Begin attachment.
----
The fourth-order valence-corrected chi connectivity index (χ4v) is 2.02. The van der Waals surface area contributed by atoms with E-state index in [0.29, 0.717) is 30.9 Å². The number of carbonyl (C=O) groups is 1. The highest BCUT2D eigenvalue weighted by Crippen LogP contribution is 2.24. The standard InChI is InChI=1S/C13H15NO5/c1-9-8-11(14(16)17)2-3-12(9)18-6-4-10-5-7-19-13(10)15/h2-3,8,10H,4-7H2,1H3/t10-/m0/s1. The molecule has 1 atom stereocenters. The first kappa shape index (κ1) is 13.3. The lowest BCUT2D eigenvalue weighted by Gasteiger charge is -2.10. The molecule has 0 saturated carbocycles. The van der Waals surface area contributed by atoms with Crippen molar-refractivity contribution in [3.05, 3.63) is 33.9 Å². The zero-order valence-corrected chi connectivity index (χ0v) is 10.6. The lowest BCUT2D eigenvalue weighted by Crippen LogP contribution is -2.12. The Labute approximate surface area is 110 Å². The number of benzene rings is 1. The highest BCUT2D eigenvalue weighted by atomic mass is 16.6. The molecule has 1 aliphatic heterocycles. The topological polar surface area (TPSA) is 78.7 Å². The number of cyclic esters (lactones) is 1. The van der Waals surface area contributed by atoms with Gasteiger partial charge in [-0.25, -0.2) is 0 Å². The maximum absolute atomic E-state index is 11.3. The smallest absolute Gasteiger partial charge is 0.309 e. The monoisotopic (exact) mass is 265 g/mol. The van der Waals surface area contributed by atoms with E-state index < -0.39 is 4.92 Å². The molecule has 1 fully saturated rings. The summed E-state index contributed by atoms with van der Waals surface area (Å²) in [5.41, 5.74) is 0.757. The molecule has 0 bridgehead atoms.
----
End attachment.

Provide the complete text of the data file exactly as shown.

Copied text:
The fourth-order valence-corrected chi connectivity index (χ4v) is 2.02. The van der Waals surface area contributed by atoms with E-state index in [0.29, 0.717) is 30.9 Å². The number of carbonyl (C=O) groups is 1. The highest BCUT2D eigenvalue weighted by Crippen LogP contribution is 2.24. The standard InChI is InChI=1S/C13H15NO5/c1-9-8-11(14(16)17)2-3-12(9)18-6-4-10-5-7-19-13(10)15/h2-3,8,10H,4-7H2,1H3/t10-/m0/s1. The molecule has 1 atom stereocenters. The first kappa shape index (κ1) is 13.3. The lowest BCUT2D eigenvalue weighted by Gasteiger charge is -2.10. The molecule has 0 saturated carbocycles. The van der Waals surface area contributed by atoms with Crippen molar-refractivity contribution in [3.05, 3.63) is 33.9 Å². The zero-order valence-corrected chi connectivity index (χ0v) is 10.6. The lowest BCUT2D eigenvalue weighted by Crippen LogP contribution is -2.12. The Labute approximate surface area is 110 Å². The number of benzene rings is 1. The highest BCUT2D eigenvalue weighted by atomic mass is 16.6. The molecule has 1 aliphatic heterocycles. The topological polar surface area (TPSA) is 78.7 Å². The number of cyclic esters (lactones) is 1. The van der Waals surface area contributed by atoms with Gasteiger partial charge in [-0.25, -0.2) is 0 Å². The maximum absolute atomic E-state index is 11.3. The smallest absolute Gasteiger partial charge is 0.309 e. The monoisotopic (exact) mass is 265 g/mol. The van der Waals surface area contributed by atoms with E-state index < -0.39 is 4.92 Å². The molecule has 1 fully saturated rings. The summed E-state index contributed by atoms with van der Waals surface area (Å²) in [5.41, 5.74) is 0.757. The molecule has 0 bridgehead atoms.